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Publication numberUS6934579 B2
Publication typeGrant
Application numberUS 09/973,568
Publication dateAug 23, 2005
Filing dateOct 9, 2001
Priority dateSep 11, 1996
Fee statusPaid
Also published asCA2265610A1, CA2265610C, DE69737950D1, DE69737950T2, EP0926984A1, EP0926984B1, US20020117176, WO1998010701A1
Publication number09973568, 973568, US 6934579 B2, US 6934579B2, US-B2-6934579, US6934579 B2, US6934579B2
InventorsHaralambos Mantzaridis, Gavin N. C. Kenny
Original AssigneeThe University Court Of The University Of Glasgow
Export CitationBiBTeX, EndNote, RefMan
External Links: USPTO, USPTO Assignment, Espacenet
Anaesthesia control system
US 6934579 B2
Abstract
An anaesthesia control system and a method of calculating an index representative of the depth of anaesthesia is disclosed. The method comprises subjecting a patient to a repetitive audio stimulus and monitoring and auditory evoked potentials (AEP) produced by the patient and then recording these auditory evoked potentials using EEG recording means and providing a signal corresponding to the coarseness of the monitored AEP signal and using this signal as an index indicative of anaesthetic depth. The raw AEP signal is divided into a series of sweeps and each sweep is synchronized with the repetitive audio stimulus and sweeps are recorded in sequence to produce a time averaged sweep from which the anaesthetic index is calculated. The anaesthetic index is constantly updated by repeatedly conducting a successive series of sweeps. The system and index signal can be used as part of an anaesthesia control system for regulating the supply of anaesthetic to the patient to maintain the anaesthetic index at a predetermined level.
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Claims(30)
1. A method of calculating an index indicative of anaesthetic depth, the method comprising:
subjecting a patient to a repetitive audio stimulus;
monitoring auditory evoked potentials (AEP) produced by the patient;
providing a signal corresponding to the coarseness of the monitored AEP signal, the coarseness of the signal being a single measure increasing and decreasing with both amplitude and frequency of variations in the signal AEP signal; and
using said signal as said index indicative of anaesthetic depth.
2. A method as claimed in claim 1 wherein the monitored or raw AEP signal is divided into a series of sweeps or frames of a given duration, each sweep being synchronised with the repetitive audio stimulus.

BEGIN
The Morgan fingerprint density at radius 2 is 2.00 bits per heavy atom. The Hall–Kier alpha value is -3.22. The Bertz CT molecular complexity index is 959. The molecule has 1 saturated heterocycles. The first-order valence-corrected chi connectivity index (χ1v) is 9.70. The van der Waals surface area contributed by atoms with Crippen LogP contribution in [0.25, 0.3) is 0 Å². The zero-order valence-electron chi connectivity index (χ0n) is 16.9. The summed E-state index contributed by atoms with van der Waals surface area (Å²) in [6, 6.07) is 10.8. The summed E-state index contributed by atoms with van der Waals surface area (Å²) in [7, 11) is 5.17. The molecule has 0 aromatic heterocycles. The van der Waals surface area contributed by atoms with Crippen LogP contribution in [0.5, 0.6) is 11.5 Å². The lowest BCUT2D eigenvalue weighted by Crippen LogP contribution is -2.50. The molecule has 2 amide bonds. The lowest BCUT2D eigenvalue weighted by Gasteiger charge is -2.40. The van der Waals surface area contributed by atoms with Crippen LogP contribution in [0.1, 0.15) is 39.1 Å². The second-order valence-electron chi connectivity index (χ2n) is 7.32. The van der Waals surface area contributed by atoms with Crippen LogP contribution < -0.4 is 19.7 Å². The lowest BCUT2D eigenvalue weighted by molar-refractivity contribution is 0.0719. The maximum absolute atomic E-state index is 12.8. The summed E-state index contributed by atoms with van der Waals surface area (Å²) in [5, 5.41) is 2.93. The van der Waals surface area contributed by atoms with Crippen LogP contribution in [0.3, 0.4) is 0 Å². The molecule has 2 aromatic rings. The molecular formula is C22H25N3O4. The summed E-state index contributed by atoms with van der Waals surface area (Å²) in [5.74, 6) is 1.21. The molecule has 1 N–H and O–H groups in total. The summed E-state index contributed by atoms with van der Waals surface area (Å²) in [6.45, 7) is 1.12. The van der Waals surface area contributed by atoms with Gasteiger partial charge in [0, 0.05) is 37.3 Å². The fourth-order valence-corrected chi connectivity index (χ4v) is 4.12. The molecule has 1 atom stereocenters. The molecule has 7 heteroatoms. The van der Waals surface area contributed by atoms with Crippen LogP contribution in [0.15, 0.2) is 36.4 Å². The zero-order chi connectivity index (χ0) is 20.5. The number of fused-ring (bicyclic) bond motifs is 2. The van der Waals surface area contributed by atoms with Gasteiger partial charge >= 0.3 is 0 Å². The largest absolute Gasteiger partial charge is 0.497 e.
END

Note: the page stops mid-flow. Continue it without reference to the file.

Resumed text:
3. A method as claimed in claim 2 wherein a number of sweeps n are recorded in sequence and are averaged to produce a time averaged sweep and for the time averaged sweep the anaesthesia index is calculated.
4. A method as claimed in claim 3 wherein each time a new series of sweeps is recorded, a new time averaged sweep is determined from the most recent n sweeps and the anaesthesia index for that time averaged sweep calculated.
5. A method as claimed in claim 4, wherein for a moving time averaged sweep this measure is a function of the sum of the square roots of the difference between every two adjacent sample points in the time averaged sweep.
6. A method as claimed in claim 2 wherein the raw AEP signal is sampled at regular intervals to produce a digitized AEP signal.
7. A method as claimed in claim 2 wherein an indication of coarseness is obtained by measuring the differences between neighboring sample points.
8. A method as claimed in claim 3 wherein the raw AEP signal is sampled at regular intervals to produce a digitized AEP signal.
9. A method as claimed in claim 3 wherein an indication of coarseness is obtained by measuring the differences between neighboring sample points.
10. A method as claimed in claim 3, wherein said index is calculated and used without reference to a measured amplitude of the time averaged sweep.
11. A method as claimed in claim 3, wherein said index is calculated and used without reference to a measured EEG power.
12. A method as claimed in claim 4 wherein the raw AEP signal is sampled at regular intervals to produce a digitized AEP signal.
13. A method as claimed in claim 4 wherein an indication of coarseness is obtained by measuring the differences between neighboring sample points.